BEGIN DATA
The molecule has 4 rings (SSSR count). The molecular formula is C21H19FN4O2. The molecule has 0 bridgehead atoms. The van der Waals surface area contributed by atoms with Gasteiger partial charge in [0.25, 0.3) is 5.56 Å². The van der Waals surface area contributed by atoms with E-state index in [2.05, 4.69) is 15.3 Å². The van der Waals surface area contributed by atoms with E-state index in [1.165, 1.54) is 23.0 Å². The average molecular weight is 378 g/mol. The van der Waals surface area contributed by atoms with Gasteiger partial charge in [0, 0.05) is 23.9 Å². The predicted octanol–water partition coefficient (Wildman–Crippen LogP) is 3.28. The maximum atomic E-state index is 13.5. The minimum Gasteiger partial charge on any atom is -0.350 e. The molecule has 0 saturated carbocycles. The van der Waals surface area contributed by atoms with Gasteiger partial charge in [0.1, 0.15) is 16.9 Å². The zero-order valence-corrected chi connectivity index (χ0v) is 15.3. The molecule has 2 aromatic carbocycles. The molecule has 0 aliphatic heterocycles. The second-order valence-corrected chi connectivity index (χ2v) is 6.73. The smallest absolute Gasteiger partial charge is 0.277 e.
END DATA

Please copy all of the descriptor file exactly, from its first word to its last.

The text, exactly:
The molecule has 4 rings (SSSR count). The molecular formula is C21H19FN4O2. The molecule has 0 bridgehead atoms. The van der Waals surface area contributed by atoms with Gasteiger partial charge in [0.25, 0.3) is 5.56 Å². The van der Waals surface area contributed by atoms with E-state index in [2.05, 4.69) is 15.3 Å². The van der Waals surface area contributed by atoms with E-state index in [1.165, 1.54) is 23.0 Å². The average molecular weight is 378 g/mol. The van der Waals surface area contributed by atoms with Gasteiger partial charge in [0, 0.05) is 23.9 Å². The predicted octanol–water partition coefficient (Wildman–Crippen LogP) is 3.28. The maximum atomic E-state index is 13.5. The minimum Gasteiger partial charge on any atom is -0.350 e. The molecule has 0 saturated carbocycles. The van der Waals surface area contributed by atoms with Gasteiger partial charge in [0.1, 0.15) is 16.9 Å². The zero-order valence-corrected chi connectivity index (χ0v) is 15.3. The molecule has 2 aromatic carbocycles. The molecule has 0 aliphatic heterocycles. The second-order valence-corrected chi connectivity index (χ2v) is 6.73. The smallest absolute Gasteiger partial charge is 0.277 e.